- Advances and Shareholder Advances
- Tax Obligations
Each of these create general ledger entries for posting of adjustments and recurring items.
In general a bookkeeper doesn’t close their doors and focus on theses at the end of each month. What happens is the bookkeeper updates and reconciles one or two of the schedules each day in addition to their daily requirements.
When most business people hear the word reconciliation they think bank reconciliation. Actually there are lot other types of reconciliations. Each month the respective vendor accounts require reconciliation to that vendor’s customer statement. On the flip side, bookkeepers send out customer statements or job progress reports. Therefore reconciliations are not limited to simply bank activity.
Trial Balance Review
Your better bookkeepers print a trial balance and check each account one by one to verify balances are of the correct type (debit or credit), located in the right type of account, and organized appropriately. Most importantly, the aggregate totals of debits and credits are equal. For a more advanced understanding read: Trial Balance
Interim Financial Statements
Once all the above monthly steps are complete, it is time to print the interim financial statements. I would always print one set for mark-up with side notes so if any questions arise I will have the answer right in front of me. Once satisfied with the reports, the final set is printed for distribution to management.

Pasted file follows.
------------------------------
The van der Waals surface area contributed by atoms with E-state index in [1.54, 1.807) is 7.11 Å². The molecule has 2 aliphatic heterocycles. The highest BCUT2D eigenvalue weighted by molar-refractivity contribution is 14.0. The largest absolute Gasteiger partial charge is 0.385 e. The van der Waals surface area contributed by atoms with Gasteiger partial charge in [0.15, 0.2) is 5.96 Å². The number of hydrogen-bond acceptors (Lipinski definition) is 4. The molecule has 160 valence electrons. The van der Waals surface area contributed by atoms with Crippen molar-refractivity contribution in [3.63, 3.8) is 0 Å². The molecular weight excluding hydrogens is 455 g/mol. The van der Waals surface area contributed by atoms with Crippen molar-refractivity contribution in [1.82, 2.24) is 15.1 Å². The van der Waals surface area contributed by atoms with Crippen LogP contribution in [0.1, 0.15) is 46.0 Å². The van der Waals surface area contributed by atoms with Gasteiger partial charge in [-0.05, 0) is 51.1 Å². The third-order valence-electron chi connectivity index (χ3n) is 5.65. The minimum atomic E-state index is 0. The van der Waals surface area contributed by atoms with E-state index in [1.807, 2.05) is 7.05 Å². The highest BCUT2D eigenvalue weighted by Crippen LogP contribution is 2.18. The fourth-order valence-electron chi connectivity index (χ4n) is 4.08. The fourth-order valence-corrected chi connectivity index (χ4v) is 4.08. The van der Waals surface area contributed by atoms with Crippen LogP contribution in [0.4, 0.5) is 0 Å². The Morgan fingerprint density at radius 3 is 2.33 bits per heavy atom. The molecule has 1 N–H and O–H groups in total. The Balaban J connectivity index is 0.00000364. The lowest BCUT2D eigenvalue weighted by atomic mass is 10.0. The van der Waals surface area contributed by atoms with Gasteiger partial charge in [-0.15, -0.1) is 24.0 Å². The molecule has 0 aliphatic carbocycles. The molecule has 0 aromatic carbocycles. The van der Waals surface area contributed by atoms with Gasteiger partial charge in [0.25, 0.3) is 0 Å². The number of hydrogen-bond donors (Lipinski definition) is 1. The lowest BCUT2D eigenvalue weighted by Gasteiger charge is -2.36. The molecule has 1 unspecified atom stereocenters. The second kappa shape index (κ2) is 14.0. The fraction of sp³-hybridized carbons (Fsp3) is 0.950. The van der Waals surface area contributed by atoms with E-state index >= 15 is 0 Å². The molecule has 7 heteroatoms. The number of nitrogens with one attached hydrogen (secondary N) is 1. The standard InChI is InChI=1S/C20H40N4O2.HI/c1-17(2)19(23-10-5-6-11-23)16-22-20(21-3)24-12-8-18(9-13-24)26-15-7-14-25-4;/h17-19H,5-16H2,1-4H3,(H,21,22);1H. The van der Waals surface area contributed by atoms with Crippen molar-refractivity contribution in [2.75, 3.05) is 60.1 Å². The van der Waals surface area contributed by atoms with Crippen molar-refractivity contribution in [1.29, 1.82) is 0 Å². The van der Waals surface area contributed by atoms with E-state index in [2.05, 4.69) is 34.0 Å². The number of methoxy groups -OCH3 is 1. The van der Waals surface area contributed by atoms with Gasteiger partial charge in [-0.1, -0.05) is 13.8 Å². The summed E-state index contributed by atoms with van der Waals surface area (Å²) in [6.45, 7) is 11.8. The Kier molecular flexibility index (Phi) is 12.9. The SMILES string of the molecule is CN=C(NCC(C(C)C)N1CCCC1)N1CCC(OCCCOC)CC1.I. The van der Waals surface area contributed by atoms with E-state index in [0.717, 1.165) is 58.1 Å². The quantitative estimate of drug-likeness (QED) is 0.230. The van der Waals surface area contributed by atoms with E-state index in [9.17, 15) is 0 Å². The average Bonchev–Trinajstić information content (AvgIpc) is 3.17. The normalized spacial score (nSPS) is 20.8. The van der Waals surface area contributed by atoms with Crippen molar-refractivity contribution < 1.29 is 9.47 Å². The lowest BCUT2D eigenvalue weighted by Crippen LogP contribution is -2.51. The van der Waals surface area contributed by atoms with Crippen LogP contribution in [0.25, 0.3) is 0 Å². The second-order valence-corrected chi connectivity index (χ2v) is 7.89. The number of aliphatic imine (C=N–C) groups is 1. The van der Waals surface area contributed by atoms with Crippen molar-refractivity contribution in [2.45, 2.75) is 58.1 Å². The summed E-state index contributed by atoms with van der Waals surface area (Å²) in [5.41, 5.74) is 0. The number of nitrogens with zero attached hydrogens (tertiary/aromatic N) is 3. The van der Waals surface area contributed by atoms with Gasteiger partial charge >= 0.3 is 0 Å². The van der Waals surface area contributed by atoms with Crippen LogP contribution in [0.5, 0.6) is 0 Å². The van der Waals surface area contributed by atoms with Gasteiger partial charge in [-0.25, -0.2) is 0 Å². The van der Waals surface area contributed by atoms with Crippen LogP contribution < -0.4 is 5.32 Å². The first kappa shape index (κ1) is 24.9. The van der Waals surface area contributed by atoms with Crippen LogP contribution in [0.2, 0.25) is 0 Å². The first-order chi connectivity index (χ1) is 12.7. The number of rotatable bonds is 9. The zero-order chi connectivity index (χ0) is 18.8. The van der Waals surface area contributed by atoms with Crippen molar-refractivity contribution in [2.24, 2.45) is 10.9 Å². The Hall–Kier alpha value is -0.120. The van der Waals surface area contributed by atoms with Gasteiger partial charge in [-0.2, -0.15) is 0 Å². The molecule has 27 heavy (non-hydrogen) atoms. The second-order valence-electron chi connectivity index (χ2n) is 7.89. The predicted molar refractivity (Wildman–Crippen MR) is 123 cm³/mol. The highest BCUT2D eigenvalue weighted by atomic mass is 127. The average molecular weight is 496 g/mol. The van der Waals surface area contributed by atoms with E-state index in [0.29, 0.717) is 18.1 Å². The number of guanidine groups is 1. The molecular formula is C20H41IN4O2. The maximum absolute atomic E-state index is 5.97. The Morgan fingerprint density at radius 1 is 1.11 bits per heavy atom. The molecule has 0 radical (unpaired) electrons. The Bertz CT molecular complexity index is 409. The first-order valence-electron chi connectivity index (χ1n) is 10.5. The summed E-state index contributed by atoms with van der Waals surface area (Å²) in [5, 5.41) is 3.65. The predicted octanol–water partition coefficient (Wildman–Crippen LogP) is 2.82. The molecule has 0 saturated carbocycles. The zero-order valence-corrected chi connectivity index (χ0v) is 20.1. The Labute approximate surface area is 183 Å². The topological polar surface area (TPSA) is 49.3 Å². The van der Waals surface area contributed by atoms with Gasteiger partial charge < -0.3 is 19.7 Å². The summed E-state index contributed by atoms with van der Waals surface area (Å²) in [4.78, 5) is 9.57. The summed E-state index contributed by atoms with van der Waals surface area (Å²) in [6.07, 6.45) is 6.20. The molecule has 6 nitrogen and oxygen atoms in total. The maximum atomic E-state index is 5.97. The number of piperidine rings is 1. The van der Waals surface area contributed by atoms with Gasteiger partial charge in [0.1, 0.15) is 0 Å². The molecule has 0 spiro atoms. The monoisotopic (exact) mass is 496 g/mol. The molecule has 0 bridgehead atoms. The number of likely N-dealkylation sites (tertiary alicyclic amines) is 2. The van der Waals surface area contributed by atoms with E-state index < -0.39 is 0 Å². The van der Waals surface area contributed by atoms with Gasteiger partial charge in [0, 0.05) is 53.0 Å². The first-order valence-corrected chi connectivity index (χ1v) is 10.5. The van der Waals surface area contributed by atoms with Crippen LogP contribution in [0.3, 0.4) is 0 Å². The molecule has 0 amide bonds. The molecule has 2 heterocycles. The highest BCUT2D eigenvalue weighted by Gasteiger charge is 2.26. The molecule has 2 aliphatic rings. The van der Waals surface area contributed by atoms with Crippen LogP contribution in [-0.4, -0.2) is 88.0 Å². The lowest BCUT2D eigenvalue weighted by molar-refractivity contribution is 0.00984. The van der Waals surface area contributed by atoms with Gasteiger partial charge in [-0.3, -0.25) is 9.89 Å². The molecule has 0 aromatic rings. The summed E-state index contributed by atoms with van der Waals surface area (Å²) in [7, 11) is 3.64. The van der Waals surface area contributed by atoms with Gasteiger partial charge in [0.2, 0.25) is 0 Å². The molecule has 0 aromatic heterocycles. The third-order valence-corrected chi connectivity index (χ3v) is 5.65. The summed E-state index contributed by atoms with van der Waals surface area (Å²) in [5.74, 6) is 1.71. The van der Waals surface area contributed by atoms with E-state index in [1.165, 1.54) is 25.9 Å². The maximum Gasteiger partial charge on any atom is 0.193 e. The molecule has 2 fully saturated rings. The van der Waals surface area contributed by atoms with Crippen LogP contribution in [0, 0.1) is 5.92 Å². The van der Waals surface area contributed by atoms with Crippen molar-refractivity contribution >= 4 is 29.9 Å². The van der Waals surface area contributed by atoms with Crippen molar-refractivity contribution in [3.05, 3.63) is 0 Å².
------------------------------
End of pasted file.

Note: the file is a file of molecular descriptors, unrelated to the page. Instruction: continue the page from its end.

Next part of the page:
Absolutely the most important quarterly requirement is the federal 941 report. It is essential that this report is accurate to the penny. The quarterly 941’s are used in summation to generate the annual payroll reports. Other quarterly payroll reports include FUTA reconciliation, SUTA reconciliation and report filing. Most states require an income tax withholding reconciliation report too.
In addition to payroll quarterly reports, management is customarily interested in performance reports. Although these reports are generated by department heads, the source information is typically under the control of the bookkeeper. So the bookkeeper is asked to print customized reports for use by the department heads.